Associate Professor of Psychology, University of Kentucky
Topics of Expertise: Adoption & Foster Care / Biracial/Multiracial Children & Interracial/Multicultural Families / Children / Fertility, Reproduction, & Sexual Health / Gender & Sexuality / LGBTQ Partnering & Families / Loss & Resiliency within Families / Parenthood / Transitions: Adolescents to Adulthood / Transitions: Couples into Parents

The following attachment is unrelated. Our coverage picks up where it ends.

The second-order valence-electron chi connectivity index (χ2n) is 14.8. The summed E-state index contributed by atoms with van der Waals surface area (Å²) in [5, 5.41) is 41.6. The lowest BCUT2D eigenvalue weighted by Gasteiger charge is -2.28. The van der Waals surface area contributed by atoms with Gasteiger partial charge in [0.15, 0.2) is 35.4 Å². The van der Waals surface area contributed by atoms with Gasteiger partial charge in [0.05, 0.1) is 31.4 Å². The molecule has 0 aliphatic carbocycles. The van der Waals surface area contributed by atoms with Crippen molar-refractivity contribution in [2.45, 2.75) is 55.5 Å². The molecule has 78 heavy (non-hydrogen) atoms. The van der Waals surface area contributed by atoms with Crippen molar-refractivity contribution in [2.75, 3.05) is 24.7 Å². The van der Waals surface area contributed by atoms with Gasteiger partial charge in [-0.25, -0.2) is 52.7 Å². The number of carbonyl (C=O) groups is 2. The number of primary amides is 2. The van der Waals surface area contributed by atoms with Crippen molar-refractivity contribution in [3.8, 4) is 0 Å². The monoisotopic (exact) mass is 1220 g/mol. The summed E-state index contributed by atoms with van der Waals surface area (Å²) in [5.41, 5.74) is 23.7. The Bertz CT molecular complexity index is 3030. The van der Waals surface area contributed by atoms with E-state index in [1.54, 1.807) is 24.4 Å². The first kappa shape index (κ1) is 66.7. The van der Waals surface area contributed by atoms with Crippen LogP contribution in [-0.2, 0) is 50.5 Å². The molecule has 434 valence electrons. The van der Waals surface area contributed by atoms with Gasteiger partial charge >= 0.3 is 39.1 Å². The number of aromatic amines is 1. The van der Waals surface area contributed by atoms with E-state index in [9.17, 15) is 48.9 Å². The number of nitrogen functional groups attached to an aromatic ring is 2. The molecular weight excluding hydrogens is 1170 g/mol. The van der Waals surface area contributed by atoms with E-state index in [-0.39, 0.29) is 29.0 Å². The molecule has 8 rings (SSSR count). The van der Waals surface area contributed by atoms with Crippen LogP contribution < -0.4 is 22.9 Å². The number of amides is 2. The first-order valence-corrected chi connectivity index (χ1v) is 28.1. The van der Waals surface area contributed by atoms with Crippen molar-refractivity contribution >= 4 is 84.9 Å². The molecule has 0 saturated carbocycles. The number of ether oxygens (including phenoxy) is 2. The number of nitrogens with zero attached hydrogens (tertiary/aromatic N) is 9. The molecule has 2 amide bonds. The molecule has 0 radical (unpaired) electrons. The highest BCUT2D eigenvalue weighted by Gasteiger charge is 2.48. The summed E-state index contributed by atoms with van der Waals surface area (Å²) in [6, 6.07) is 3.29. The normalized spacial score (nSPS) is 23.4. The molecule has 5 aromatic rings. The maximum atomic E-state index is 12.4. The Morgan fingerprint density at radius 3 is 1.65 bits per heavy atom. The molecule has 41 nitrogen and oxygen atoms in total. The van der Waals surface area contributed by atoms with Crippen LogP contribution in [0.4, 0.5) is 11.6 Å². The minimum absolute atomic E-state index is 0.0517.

Dr. Rachel H. Farr is an Associate Professor of Psychology at the University of Kentucky (UK). She received her PhD in Developmental and Community Psychology from the University of Virginia and was a postdoctoral scholar at the University of Massachusetts Amherst. Farr’s research focuses on diverse families, particularly those with lesbian, gay, bisexual, transgender, and queer (LGBTQ+) parents and formed through adoption. For over 15 years, she has conducted a large longitudinal study about how parental sexual orientation relates to child, parent, and family outcomes among diverse adoptive families across the United States. Farr also has interest in how issues of race (e.g., transracial adoption), gender, and birth family contact are relevant in adoptive families. With support from the William T. Grant Foundation, Farr is currently examining the lived experiences of racially and socioeconomically diverse adolescents with LGBTQ+ parents, particularly as related to identity, discrimination, coping, peer and family relationships, and community supports. Her work has been published in top-tier developmental psychology journals, such as Child Development and Developmental Psychology, and has garnered national media attention (e.g., the New York Times, Huffington Post, Washington Post, and National Public Radio). Farr’s findings are relevant to policy, practice, and law surrounding ongoing controversy about LGBTQ+ parenting and adoption; they have been cited in numerous amicus briefs for U.S. Supreme Court cases. Farr serves on her local county school’s LGBTQ+ advisory committee and in multiple leadership roles in professional organizations and at UK, especially as regarding diversity and inclusion efforts.